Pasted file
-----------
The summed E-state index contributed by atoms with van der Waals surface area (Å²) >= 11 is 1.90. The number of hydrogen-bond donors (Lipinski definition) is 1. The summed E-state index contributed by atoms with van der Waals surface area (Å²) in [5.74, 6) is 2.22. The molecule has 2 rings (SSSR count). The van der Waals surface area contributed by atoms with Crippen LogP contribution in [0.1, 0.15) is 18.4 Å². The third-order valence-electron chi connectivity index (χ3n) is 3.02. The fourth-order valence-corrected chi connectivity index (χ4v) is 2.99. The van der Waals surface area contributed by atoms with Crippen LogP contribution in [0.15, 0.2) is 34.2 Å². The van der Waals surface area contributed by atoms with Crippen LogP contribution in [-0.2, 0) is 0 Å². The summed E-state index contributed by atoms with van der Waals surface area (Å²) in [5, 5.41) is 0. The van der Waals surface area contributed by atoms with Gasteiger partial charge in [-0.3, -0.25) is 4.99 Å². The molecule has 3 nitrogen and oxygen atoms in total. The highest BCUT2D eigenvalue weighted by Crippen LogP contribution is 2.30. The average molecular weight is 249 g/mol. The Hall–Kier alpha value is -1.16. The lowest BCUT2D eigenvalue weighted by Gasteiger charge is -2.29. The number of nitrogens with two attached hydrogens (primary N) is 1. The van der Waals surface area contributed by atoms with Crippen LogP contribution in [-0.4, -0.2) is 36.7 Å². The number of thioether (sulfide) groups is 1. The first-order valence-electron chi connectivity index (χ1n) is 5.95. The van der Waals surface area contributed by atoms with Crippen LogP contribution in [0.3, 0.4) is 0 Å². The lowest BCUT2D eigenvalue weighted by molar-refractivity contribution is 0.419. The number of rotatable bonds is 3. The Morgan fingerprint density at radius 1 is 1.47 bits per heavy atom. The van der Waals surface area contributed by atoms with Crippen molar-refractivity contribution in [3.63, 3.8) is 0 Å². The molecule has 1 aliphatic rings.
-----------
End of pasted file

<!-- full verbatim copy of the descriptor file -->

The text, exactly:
The summed E-state index contributed by atoms with van der Waals surface area (Å²) >= 11 is 1.90. The number of hydrogen-bond donors (Lipinski definition) is 1. The summed E-state index contributed by atoms with van der Waals surface area (Å²) in [5.74, 6) is 2.22. The molecule has 2 rings (SSSR count). The van der Waals surface area contributed by atoms with Crippen LogP contribution in [0.1, 0.15) is 18.4 Å². The third-order valence-electron chi connectivity index (χ3n) is 3.02. The fourth-order valence-corrected chi connectivity index (χ4v) is 2.99. The van der Waals surface area contributed by atoms with Crippen LogP contribution in [0.15, 0.2) is 34.2 Å². The van der Waals surface area contributed by atoms with Crippen LogP contribution in [-0.2, 0) is 0 Å². The summed E-state index contributed by atoms with van der Waals surface area (Å²) in [5, 5.41) is 0. The van der Waals surface area contributed by atoms with Gasteiger partial charge in [-0.3, -0.25) is 4.99 Å². The molecule has 3 nitrogen and oxygen atoms in total. The highest BCUT2D eigenvalue weighted by Crippen LogP contribution is 2.30. The average molecular weight is 249 g/mol. The Hall–Kier alpha value is -1.16. The lowest BCUT2D eigenvalue weighted by Gasteiger charge is -2.29. The number of nitrogens with two attached hydrogens (primary N) is 1. The van der Waals surface area contributed by atoms with Crippen LogP contribution in [-0.4, -0.2) is 36.7 Å². The number of thioether (sulfide) groups is 1. The first-order valence-electron chi connectivity index (χ1n) is 5.95. The van der Waals surface area contributed by atoms with Crippen LogP contribution in [0.3, 0.4) is 0 Å². The lowest BCUT2D eigenvalue weighted by molar-refractivity contribution is 0.419. The number of rotatable bonds is 3. The Morgan fingerprint density at radius 1 is 1.47 bits per heavy atom. The van der Waals surface area contributed by atoms with Crippen molar-refractivity contribution in [3.63, 3.8) is 0 Å². The molecule has 1 aliphatic rings.